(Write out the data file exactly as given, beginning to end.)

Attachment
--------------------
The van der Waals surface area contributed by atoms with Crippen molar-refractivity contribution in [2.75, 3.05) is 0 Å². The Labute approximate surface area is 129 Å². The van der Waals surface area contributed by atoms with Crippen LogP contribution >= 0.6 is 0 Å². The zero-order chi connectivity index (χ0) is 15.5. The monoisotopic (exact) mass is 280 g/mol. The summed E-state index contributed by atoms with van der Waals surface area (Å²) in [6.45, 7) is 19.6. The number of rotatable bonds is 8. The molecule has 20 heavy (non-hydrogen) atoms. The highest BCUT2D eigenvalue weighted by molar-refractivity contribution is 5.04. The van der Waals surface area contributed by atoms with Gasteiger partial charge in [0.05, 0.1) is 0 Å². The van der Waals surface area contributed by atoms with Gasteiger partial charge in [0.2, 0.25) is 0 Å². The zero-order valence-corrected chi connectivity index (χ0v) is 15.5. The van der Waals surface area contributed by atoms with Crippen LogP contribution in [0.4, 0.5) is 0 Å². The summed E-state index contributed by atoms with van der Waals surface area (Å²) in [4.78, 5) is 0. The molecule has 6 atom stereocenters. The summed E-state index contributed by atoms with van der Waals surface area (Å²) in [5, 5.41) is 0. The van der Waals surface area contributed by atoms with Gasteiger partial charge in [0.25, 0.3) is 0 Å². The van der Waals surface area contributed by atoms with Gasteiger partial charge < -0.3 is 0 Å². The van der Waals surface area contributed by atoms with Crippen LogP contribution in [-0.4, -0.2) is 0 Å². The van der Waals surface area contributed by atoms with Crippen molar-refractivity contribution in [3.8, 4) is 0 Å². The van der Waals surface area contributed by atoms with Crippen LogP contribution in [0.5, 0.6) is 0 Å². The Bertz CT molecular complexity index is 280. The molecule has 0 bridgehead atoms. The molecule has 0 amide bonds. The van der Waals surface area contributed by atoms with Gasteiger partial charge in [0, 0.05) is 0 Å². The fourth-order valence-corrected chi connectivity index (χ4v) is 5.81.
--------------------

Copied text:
The van der Waals surface area contributed by atoms with Crippen molar-refractivity contribution in [2.75, 3.05) is 0 Å². The Labute approximate surface area is 129 Å². The van der Waals surface area contributed by atoms with Crippen LogP contribution >= 0.6 is 0 Å². The zero-order chi connectivity index (χ0) is 15.5. The monoisotopic (exact) mass is 280 g/mol. The summed E-state index contributed by atoms with van der Waals surface area (Å²) in [6.45, 7) is 19.6. The number of rotatable bonds is 8. The molecule has 20 heavy (non-hydrogen) atoms. The highest BCUT2D eigenvalue weighted by molar-refractivity contribution is 5.04. The van der Waals surface area contributed by atoms with Gasteiger partial charge in [0.05, 0.1) is 0 Å². The van der Waals surface area contributed by atoms with Gasteiger partial charge in [0.2, 0.25) is 0 Å². The zero-order valence-corrected chi connectivity index (χ0v) is 15.5. The van der Waals surface area contributed by atoms with Crippen LogP contribution in [0.4, 0.5) is 0 Å². The summed E-state index contributed by atoms with van der Waals surface area (Å²) in [4.78, 5) is 0. The molecule has 6 atom stereocenters. The summed E-state index contributed by atoms with van der Waals surface area (Å²) in [5, 5.41) is 0. The van der Waals surface area contributed by atoms with Gasteiger partial charge in [0.25, 0.3) is 0 Å². The van der Waals surface area contributed by atoms with Gasteiger partial charge < -0.3 is 0 Å². The van der Waals surface area contributed by atoms with Crippen LogP contribution in [-0.4, -0.2) is 0 Å². The van der Waals surface area contributed by atoms with Crippen molar-refractivity contribution in [3.8, 4) is 0 Å². The van der Waals surface area contributed by atoms with Crippen LogP contribution in [0.5, 0.6) is 0 Å². The Bertz CT molecular complexity index is 280. The molecule has 0 bridgehead atoms. The molecule has 0 amide bonds. The van der Waals surface area contributed by atoms with Gasteiger partial charge in [0, 0.05) is 0 Å². The fourth-order valence-corrected chi connectivity index (χ4v) is 5.81.